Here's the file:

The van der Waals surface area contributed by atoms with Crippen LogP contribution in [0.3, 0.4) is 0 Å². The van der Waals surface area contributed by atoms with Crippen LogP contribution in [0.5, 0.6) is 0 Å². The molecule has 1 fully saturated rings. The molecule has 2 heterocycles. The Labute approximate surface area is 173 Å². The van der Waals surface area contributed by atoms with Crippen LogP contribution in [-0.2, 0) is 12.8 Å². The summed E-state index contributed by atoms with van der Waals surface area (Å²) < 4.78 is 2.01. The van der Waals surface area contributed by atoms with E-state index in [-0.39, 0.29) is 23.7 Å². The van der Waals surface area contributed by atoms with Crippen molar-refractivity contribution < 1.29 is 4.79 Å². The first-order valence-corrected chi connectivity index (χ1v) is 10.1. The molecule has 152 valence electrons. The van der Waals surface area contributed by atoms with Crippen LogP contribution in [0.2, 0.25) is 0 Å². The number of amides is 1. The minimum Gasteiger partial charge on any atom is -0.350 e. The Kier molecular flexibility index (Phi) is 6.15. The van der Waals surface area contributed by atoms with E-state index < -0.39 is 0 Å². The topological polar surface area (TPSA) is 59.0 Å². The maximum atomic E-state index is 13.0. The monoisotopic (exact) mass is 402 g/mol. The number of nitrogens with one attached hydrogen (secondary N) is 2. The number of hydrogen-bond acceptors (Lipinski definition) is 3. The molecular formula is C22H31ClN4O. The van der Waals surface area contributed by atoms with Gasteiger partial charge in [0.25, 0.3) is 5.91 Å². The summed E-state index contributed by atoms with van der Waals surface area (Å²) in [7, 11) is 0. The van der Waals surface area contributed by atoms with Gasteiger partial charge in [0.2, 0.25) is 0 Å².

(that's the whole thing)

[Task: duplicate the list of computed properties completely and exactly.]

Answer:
The van der Waals surface area contributed by atoms with Crippen LogP contribution in [0.3, 0.4) is 0 Å². The van der Waals surface area contributed by atoms with Crippen LogP contribution in [0.5, 0.6) is 0 Å². The molecule has 1 fully saturated rings. The molecule has 2 heterocycles. The Labute approximate surface area is 173 Å². The van der Waals surface area contributed by atoms with Crippen LogP contribution in [-0.2, 0) is 12.8 Å². The summed E-state index contributed by atoms with van der Waals surface area (Å²) < 4.78 is 2.01. The van der Waals surface area contributed by atoms with E-state index in [-0.39, 0.29) is 23.7 Å². The van der Waals surface area contributed by atoms with Crippen molar-refractivity contribution < 1.29 is 4.79 Å². The first-order valence-corrected chi connectivity index (χ1v) is 10.1. The molecule has 152 valence electrons. The van der Waals surface area contributed by atoms with Crippen LogP contribution in [0.2, 0.25) is 0 Å². The number of amides is 1. The minimum Gasteiger partial charge on any atom is -0.350 e. The Kier molecular flexibility index (Phi) is 6.15. The van der Waals surface area contributed by atoms with E-state index < -0.39 is 0 Å². The topological polar surface area (TPSA) is 59.0 Å². The maximum atomic E-state index is 13.0. The monoisotopic (exact) mass is 402 g/mol. The number of nitrogens with one attached hydrogen (secondary N) is 2. The number of hydrogen-bond acceptors (Lipinski definition) is 3. The molecular formula is C22H31ClN4O. The van der Waals surface area contributed by atoms with Gasteiger partial charge in [0.25, 0.3) is 5.91 Å². The summed E-state index contributed by atoms with van der Waals surface area (Å²) in [7, 11) is 0. The van der Waals surface area contributed by atoms with Gasteiger partial charge in [0.2, 0.25) is 0 Å².